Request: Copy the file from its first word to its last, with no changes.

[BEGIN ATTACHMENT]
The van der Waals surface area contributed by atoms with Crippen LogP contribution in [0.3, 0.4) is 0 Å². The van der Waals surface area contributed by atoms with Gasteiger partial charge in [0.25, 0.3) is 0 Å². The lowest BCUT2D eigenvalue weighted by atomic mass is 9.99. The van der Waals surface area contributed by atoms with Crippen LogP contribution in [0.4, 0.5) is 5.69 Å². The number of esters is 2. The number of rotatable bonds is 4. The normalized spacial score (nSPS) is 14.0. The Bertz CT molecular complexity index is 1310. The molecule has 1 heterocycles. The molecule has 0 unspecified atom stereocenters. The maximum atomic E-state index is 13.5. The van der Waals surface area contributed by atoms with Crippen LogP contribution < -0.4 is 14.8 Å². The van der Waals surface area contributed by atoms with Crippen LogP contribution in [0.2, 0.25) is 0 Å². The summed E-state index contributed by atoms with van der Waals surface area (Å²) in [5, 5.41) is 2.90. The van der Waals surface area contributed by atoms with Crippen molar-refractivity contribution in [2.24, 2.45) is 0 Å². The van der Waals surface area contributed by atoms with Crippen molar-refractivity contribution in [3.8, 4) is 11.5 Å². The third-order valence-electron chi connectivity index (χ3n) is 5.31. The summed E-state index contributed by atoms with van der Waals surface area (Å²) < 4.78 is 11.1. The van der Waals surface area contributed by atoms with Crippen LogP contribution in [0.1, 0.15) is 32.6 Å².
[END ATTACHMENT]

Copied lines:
The van der Waals surface area contributed by atoms with Crippen LogP contribution in [0.3, 0.4) is 0 Å². The van der Waals surface area contributed by atoms with Gasteiger partial charge in [0.25, 0.3) is 0 Å². The lowest BCUT2D eigenvalue weighted by atomic mass is 9.99. The van der Waals surface area contributed by atoms with Crippen LogP contribution in [0.4, 0.5) is 5.69 Å². The number of esters is 2. The number of rotatable bonds is 4. The normalized spacial score (nSPS) is 14.0. The Bertz CT molecular complexity index is 1310. The molecule has 1 heterocycles. The molecule has 0 unspecified atom stereocenters. The maximum atomic E-state index is 13.5. The van der Waals surface area contributed by atoms with Crippen LogP contribution < -0.4 is 14.8 Å². The van der Waals surface area contributed by atoms with Crippen LogP contribution in [0.2, 0.25) is 0 Å². The summed E-state index contributed by atoms with van der Waals surface area (Å²) in [5, 5.41) is 2.90. The van der Waals surface area contributed by atoms with Crippen molar-refractivity contribution in [2.24, 2.45) is 0 Å². The van der Waals surface area contributed by atoms with Crippen molar-refractivity contribution in [3.8, 4) is 11.5 Å². The third-order valence-electron chi connectivity index (χ3n) is 5.31. The summed E-state index contributed by atoms with van der Waals surface area (Å²) < 4.78 is 11.1. The van der Waals surface area contributed by atoms with Crippen LogP contribution in [0.1, 0.15) is 32.6 Å².